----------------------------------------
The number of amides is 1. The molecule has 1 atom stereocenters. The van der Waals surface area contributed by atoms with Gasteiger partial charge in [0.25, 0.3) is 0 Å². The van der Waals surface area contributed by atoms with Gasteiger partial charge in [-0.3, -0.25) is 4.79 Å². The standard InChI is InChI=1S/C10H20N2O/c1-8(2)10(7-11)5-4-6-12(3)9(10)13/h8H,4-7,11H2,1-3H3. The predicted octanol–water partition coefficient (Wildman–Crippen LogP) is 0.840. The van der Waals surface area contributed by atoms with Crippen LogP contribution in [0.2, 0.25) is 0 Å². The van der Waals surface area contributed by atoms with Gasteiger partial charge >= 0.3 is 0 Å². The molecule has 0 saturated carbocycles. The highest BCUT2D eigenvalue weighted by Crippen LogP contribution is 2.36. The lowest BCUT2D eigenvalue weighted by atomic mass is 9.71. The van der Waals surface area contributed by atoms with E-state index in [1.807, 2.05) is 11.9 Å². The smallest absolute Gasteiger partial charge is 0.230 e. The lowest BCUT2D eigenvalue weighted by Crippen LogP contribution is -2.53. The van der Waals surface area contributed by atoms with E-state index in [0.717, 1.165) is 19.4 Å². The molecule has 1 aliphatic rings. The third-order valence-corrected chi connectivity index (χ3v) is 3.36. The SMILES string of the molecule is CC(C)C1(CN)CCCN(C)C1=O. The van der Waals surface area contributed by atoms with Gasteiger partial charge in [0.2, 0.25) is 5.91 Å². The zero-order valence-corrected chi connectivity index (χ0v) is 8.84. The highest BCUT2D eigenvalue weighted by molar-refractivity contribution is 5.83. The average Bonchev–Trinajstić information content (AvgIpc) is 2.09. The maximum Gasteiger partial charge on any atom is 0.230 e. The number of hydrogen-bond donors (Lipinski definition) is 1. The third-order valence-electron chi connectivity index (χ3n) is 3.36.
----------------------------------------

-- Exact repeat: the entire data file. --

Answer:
The number of amides is 1. The molecule has 1 atom stereocenters. The van der Waals surface area contributed by atoms with Gasteiger partial charge in [0.25, 0.3) is 0 Å². The van der Waals surface area contributed by atoms with Gasteiger partial charge in [-0.3, -0.25) is 4.79 Å². The standard InChI is InChI=1S/C10H20N2O/c1-8(2)10(7-11)5-4-6-12(3)9(10)13/h8H,4-7,11H2,1-3H3. The predicted octanol–water partition coefficient (Wildman–Crippen LogP) is 0.840. The van der Waals surface area contributed by atoms with Crippen LogP contribution in [0.2, 0.25) is 0 Å². The van der Waals surface area contributed by atoms with Gasteiger partial charge >= 0.3 is 0 Å². The molecule has 0 saturated carbocycles. The highest BCUT2D eigenvalue weighted by Crippen LogP contribution is 2.36. The lowest BCUT2D eigenvalue weighted by atomic mass is 9.71. The van der Waals surface area contributed by atoms with E-state index in [1.807, 2.05) is 11.9 Å². The smallest absolute Gasteiger partial charge is 0.230 e. The lowest BCUT2D eigenvalue weighted by Crippen LogP contribution is -2.53. The van der Waals surface area contributed by atoms with E-state index in [0.717, 1.165) is 19.4 Å². The molecule has 1 aliphatic rings. The third-order valence-corrected chi connectivity index (χ3v) is 3.36. The SMILES string of the molecule is CC(C)C1(CN)CCCN(C)C1=O. The van der Waals surface area contributed by atoms with Gasteiger partial charge in [0.2, 0.25) is 5.91 Å². The zero-order valence-corrected chi connectivity index (χ0v) is 8.84. The highest BCUT2D eigenvalue weighted by molar-refractivity contribution is 5.83. The average Bonchev–Trinajstić information content (AvgIpc) is 2.09. The maximum Gasteiger partial charge on any atom is 0.230 e. The number of hydrogen-bond donors (Lipinski definition) is 1. The third-order valence-electron chi connectivity index (χ3n) is 3.36.